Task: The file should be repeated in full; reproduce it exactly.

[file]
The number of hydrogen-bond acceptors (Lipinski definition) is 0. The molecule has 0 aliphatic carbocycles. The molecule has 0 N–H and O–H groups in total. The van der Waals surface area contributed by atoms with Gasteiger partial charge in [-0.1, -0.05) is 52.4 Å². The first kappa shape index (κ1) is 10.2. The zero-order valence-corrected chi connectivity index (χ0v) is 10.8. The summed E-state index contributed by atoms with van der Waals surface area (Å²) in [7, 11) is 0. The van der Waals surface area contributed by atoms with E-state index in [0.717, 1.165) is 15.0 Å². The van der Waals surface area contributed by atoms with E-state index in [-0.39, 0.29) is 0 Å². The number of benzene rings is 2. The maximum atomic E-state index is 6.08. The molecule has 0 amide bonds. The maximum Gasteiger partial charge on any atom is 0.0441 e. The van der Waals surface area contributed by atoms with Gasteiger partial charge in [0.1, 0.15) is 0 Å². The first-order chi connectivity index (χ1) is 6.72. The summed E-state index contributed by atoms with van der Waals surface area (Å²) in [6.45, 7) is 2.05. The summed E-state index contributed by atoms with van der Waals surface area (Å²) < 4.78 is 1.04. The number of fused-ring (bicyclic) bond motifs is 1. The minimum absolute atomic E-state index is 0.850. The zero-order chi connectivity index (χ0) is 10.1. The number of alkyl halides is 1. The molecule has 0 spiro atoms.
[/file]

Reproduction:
The number of hydrogen-bond acceptors (Lipinski definition) is 0. The molecule has 0 aliphatic carbocycles. The molecule has 0 N–H and O–H groups in total. The van der Waals surface area contributed by atoms with Gasteiger partial charge in [-0.1, -0.05) is 52.4 Å². The first kappa shape index (κ1) is 10.2. The zero-order valence-corrected chi connectivity index (χ0v) is 10.8. The summed E-state index contributed by atoms with van der Waals surface area (Å²) in [7, 11) is 0. The van der Waals surface area contributed by atoms with E-state index in [0.717, 1.165) is 15.0 Å². The van der Waals surface area contributed by atoms with E-state index in [-0.39, 0.29) is 0 Å². The number of benzene rings is 2. The maximum atomic E-state index is 6.08. The molecule has 0 amide bonds. The maximum Gasteiger partial charge on any atom is 0.0441 e. The van der Waals surface area contributed by atoms with Gasteiger partial charge in [0.1, 0.15) is 0 Å². The first-order chi connectivity index (χ1) is 6.72. The summed E-state index contributed by atoms with van der Waals surface area (Å²) in [6.45, 7) is 2.05. The summed E-state index contributed by atoms with van der Waals surface area (Å²) < 4.78 is 1.04. The number of fused-ring (bicyclic) bond motifs is 1. The minimum absolute atomic E-state index is 0.850. The zero-order chi connectivity index (χ0) is 10.1. The number of alkyl halides is 1. The molecule has 0 spiro atoms.